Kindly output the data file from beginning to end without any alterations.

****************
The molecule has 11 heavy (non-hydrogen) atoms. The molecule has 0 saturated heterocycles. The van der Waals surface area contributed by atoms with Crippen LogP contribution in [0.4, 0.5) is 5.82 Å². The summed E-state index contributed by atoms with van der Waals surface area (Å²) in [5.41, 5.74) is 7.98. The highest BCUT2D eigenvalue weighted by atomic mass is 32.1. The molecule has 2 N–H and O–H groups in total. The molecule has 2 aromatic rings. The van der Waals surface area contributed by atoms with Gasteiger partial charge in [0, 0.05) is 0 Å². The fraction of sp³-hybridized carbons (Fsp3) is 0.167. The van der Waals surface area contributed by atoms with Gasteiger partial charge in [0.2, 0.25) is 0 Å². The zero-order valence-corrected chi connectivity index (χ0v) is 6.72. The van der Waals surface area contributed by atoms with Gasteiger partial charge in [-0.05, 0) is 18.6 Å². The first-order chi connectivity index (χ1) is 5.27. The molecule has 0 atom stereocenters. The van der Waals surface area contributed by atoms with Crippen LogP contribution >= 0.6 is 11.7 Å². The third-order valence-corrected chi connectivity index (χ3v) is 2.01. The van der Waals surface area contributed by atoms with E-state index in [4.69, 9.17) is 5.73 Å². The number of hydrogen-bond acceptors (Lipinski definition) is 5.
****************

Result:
The molecule has 11 heavy (non-hydrogen) atoms. The molecule has 0 saturated heterocycles. The van der Waals surface area contributed by atoms with Crippen LogP contribution in [0.4, 0.5) is 5.82 Å². The summed E-state index contributed by atoms with van der Waals surface area (Å²) in [5.41, 5.74) is 7.98. The highest BCUT2D eigenvalue weighted by atomic mass is 32.1. The molecule has 2 N–H and O–H groups in total. The molecule has 2 aromatic rings. The van der Waals surface area contributed by atoms with Gasteiger partial charge in [0, 0.05) is 0 Å². The fraction of sp³-hybridized carbons (Fsp3) is 0.167. The van der Waals surface area contributed by atoms with Gasteiger partial charge in [0.2, 0.25) is 0 Å². The zero-order valence-corrected chi connectivity index (χ0v) is 6.72. The van der Waals surface area contributed by atoms with Gasteiger partial charge in [-0.05, 0) is 18.6 Å². The first-order chi connectivity index (χ1) is 5.27. The molecule has 0 atom stereocenters. The van der Waals surface area contributed by atoms with Crippen LogP contribution >= 0.6 is 11.7 Å². The third-order valence-corrected chi connectivity index (χ3v) is 2.01. The van der Waals surface area contributed by atoms with E-state index in [4.69, 9.17) is 5.73 Å². The number of hydrogen-bond acceptors (Lipinski definition) is 5.